Breaking Bad Review: Season 5, Episode 16 Felina

Posted on 7 October 2013
By Craig Kell
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“I did it for me. I liked it. I was good at it. And, I was really… I was alive.”

These were the immortal words of Water Hartwell White, a man looking to redeem himself once and for all, as the stunning US television series Breaking Bad came to an epic conclusion on Sunday night.

Given that the finale’s title Felina, meant ‘blood, sweat and tears’, a lot of fans knew the series couldn’t end quietly especially after the breathtaking last couple of episodes that had previously kept them hooked. There was a possibility it would all end ambiguous like Lost and The Sopranos but ultimately, creator Vince Gilligan and his excellent team of writers decided to go down the straightforward route by tying up all the loose ends for the characters that we have come to love over the course of five series.

It all kicked off with the usual cold opening, which saw chief antagonist Walt (the superb Bryan Cranston) trying to jumpstart a car only to evade attention from the police. This was the new season’s latest nod to the show’s pilot, back when Mr White was just an innocent chemistry teacher wanting to make some money to provide for his family. He had come a long way since that day!

Initially, it looked as though former business partners Gretchen and Elliot would become victims of Walt’s quest for revenge but instead, he chose to seek their help in being charitable to his son Walt Jr (RJ Mitte) by giving them his remaining money to pass onto Jr once he went to college. Just to make sure the pair understood his instructions, he threatened them with a pair of professional hitmen to keep them in check if they tried to call the police. This produced a welcoming moment of humour (something that had been rare in recent episodes) when it emerged that buffoonish drug-dealers Badger and Skinny Pete had been drafted in by Walt to pose as these ‘contract-killers’. Quite a lot of us were very pleased to see the pair back for one last appearance!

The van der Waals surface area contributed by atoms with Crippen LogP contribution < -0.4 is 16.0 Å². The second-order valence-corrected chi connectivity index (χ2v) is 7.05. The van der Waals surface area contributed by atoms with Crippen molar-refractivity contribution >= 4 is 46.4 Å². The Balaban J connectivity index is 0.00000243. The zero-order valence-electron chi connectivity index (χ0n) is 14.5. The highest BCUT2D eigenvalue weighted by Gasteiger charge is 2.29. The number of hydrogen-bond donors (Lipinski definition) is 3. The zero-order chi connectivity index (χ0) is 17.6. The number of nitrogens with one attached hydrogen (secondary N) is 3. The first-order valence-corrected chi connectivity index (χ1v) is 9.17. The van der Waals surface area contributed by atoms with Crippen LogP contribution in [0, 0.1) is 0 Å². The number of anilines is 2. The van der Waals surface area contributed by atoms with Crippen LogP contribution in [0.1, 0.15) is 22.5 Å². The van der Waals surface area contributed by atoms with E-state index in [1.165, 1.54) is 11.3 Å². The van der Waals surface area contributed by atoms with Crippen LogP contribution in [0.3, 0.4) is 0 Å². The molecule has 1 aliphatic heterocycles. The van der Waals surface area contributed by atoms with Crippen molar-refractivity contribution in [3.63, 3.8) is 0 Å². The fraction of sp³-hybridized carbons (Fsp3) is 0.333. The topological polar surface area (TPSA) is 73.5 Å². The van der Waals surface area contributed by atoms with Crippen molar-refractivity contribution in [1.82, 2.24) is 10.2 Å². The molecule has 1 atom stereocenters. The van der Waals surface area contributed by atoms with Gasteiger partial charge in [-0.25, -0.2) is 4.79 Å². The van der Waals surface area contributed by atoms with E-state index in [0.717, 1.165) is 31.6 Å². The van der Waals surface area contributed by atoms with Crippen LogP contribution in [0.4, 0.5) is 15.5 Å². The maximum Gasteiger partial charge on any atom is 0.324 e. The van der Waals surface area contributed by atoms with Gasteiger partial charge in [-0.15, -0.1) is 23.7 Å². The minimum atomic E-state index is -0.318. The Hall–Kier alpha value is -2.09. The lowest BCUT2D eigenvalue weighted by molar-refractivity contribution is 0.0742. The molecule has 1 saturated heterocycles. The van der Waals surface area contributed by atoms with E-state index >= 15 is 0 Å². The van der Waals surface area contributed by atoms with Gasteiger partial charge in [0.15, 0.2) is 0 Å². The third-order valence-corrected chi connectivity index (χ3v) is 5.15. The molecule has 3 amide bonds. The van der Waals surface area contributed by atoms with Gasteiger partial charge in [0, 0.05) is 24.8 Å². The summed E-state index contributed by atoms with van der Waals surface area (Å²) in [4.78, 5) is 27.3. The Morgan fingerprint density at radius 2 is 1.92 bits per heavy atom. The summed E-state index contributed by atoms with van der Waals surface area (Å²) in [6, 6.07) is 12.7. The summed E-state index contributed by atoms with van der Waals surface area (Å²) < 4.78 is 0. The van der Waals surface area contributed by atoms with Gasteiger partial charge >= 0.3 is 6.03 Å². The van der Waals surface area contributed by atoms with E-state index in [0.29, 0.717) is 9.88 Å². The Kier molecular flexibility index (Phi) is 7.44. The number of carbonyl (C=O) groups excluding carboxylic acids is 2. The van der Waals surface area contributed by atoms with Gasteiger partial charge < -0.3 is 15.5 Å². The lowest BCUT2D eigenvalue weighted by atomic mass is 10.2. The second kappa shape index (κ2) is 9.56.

We were then taken back to the two flash-forwards that occurred in previous episodes, firstly with Walt’s appearance in the diner and secondly his return to the decrepit White residence. During the latter scene, Walt wandered across his living room and stood on a particular spot. Once again, the pilot would end up being referenced as he recalled his 50th birthday party when he questioned recently deceased brother-in-law Hank (Dean Norris) about the amount of money meth-dealers made. THAT one moment would change the pair’s lives forever and made for a sad reminder to Walt about the severe consequences of his involvement with the meth business.